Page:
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Navy's New Aluminum Anodizing Process is Safe and Effective

Ruben Prado, a NADEP process control chemist, enters a "strategy" into the Metalast Integrated Process Controller.

At the surface-finishing shop, Ruben Prado, a NADEP process control chemist, enters a "strategy" into the Metalast Integrated Process Controller (JobPro) before anodizing the main landing gear of a Navy EA-6B Prowler.

NADEP, the Naval Aviation Depot in Jacksonville, Florida, is the Navy's premier engine facility. Its 2,500-person workforce re-works jet engines, repairs and modifies aircraft, and maintains tens of thousands of aeronautical components. To prevent the corrosion of aluminum parts, technicians at the depot often use a protective method known as anodizing.

Anodizing is an electrochemical process, unique to aluminum, in which an oxide coating is formed on the surface of the metal. During the process, an aluminum part is immersed in an electrolyte and is positively charged using direct current from a rectifier, a power source. Oxygen ions from the electrolyte move toward the anode—the aluminum component—and combine with aluminum ions to form a porous, protective layer of aluminum oxide.

Although anodized coatings are very effective in protecting aluminum, there have been problems associated with traditional application methods that involve manually operating and adjusting the rectifier to supply the required current.

"Anodizing by manually controlling the voltage not only introduces inconsistent and non-reproducible results, but it increases the risks of defects and rejects," said Ruben Prado, a process control chemist and surface-finishing expert at NADEP. "This method is also sensitive to operating parameters, including bath chemistry, temperature, the specific alloy being anodized, and size of load, which can jeopardize coating quality."

To meet these challenges, depot engineers analyzed and installed a new computerized anodizing technology in 2003. Developed by METALAST International, Inc. of Minden, Nevada, the process control system has significantly enhanced the quality of corrosion- and wear-resistant coatings that are applied to aluminum aircraft component parts. The system is also cost-effective and environmentally friendly, Prado said.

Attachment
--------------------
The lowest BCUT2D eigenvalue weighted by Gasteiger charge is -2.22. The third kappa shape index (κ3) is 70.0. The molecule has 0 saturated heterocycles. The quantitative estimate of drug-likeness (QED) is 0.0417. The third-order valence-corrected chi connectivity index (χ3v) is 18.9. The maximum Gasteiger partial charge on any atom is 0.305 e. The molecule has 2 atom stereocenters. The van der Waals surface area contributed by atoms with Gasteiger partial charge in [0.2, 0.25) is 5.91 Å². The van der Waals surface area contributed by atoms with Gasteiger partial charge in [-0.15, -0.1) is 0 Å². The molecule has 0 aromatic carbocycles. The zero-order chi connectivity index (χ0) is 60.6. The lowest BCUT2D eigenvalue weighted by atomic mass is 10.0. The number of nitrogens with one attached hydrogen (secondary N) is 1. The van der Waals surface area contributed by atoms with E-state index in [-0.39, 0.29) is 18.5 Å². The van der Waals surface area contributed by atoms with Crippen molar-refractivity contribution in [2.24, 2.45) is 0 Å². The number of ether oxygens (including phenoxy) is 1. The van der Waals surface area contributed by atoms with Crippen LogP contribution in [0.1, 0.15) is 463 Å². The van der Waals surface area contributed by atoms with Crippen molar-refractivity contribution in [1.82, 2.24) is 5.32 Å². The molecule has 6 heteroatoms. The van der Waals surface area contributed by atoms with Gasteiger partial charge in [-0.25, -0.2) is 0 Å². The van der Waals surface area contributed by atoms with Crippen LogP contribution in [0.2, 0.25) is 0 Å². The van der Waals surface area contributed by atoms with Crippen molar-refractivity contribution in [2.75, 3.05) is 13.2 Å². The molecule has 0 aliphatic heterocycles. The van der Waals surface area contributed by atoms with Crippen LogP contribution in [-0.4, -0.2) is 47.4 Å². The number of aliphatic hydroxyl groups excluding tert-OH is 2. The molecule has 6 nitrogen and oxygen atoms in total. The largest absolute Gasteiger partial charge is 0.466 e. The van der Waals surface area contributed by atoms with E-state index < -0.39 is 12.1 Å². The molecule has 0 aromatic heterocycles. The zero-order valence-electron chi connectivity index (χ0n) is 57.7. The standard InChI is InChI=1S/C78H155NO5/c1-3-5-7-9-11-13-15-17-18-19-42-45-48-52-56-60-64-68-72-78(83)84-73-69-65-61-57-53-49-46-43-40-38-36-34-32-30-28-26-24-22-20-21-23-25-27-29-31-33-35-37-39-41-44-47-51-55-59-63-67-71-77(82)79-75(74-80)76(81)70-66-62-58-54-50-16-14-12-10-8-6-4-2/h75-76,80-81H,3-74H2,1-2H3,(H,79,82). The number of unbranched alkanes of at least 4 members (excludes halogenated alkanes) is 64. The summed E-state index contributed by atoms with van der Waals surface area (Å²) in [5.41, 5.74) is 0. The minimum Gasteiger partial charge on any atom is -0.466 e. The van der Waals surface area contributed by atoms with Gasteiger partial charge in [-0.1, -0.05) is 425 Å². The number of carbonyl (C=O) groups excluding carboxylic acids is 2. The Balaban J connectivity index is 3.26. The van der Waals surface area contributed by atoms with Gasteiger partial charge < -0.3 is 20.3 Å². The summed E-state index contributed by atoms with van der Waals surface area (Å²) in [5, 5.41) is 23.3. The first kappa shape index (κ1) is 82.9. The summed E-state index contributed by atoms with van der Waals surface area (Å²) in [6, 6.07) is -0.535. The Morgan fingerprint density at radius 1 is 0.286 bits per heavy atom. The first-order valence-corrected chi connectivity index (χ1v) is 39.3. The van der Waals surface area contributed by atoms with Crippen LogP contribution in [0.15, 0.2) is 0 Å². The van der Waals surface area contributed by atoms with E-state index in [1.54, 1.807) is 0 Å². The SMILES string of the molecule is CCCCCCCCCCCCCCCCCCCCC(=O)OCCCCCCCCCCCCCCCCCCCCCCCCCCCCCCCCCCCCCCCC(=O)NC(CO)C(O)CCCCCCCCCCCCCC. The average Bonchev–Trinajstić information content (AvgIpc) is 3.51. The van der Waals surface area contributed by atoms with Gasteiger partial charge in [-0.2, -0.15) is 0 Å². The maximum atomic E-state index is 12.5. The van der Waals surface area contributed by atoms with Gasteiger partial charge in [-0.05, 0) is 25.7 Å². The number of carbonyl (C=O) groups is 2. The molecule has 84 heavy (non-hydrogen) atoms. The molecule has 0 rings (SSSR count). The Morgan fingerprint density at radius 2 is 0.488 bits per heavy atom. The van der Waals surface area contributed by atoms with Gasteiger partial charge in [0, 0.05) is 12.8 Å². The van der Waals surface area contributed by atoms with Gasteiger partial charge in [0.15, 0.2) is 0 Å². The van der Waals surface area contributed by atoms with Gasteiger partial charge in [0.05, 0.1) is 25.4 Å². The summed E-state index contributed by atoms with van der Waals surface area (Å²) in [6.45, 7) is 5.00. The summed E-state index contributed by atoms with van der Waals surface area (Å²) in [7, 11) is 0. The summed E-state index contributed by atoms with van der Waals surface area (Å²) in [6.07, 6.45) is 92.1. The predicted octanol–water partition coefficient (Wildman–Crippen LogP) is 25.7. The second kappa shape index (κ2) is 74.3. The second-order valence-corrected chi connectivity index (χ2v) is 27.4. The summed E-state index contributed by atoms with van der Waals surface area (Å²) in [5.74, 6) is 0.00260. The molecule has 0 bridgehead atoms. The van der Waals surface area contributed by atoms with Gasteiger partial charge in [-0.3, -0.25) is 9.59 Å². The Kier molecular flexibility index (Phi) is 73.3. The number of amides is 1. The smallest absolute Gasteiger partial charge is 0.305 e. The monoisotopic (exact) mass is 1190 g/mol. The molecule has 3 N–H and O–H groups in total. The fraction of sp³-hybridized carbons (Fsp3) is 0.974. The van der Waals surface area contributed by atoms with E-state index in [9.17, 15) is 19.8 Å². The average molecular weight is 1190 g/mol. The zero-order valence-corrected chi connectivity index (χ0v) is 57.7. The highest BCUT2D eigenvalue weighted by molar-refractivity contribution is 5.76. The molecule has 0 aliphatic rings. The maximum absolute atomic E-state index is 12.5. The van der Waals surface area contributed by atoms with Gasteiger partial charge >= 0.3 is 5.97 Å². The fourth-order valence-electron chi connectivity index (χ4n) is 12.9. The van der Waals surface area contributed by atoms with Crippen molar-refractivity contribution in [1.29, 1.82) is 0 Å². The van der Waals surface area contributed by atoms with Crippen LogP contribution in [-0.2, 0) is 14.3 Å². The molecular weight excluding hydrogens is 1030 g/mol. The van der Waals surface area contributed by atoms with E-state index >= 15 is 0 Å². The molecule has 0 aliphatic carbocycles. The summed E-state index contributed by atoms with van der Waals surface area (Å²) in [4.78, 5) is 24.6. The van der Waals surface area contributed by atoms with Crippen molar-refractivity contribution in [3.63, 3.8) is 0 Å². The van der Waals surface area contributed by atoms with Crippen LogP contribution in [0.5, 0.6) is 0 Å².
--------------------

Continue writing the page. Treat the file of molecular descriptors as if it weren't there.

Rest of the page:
The main landing gear of an EA-6B Prowler is processed in a modified anodizing tank.

The main landing gear of an EA-6B Prowler is processed in a modified anodizing tank.

"The METALAST process controller has made anodizing much easier for shop artisans while lowering the risk of damaging parts," Prado said. "It has also freed time spent at the rectifier, making the overall process more efficient." Because of the technology's precision control, chemicals and energy are used more efficiently and less dumping of the bath is required. "Overall, it is better for the environment," he said.

The system consists of an integrated process controller called JobPro, an interface controller, and a proprietary chemical additive, METALAST AA-200, for the bath chemistry. The controller can automatically regulate rectifier voltage and current output, process ramping, stepping, and timing. Once the process has been set up and started, the operator does not need to constantly monitor it. In the past it took operators 10 to 15 minutes per run to manually ramp, monitor, and make adjustments to the rectifier.

The additive used in conjunction with the control system is a combination of organic monomers specially formulated to prevent the anodized metal from "burning" during the primary stage of the aluminum anodizing process. The formulation helps build a hard, dense oxide and allows the operator to run at high current and voltage settings.

"By incorporating control of the bath chemistry and all operation system parameters together with the process control system, finishes can be custom-tailored to enhance certain performance characteristics, such as paint adhesion, corrosion resistance, wear, or hardness in nearly half the time it takes traditional methods," said Prado. "The bath additive plays a major role in the quality and uniformity of the coating produced."

Anodizing using the METALAST Process Controller has shown significant benefits to NADEP Jacksonville. Plans to evaluate the technology further are underway. NADEP Jacksonville's ultimate goal is to make METALAST the new standard for anodizing aluminum alloys within depot-level maintenance, Prado said.

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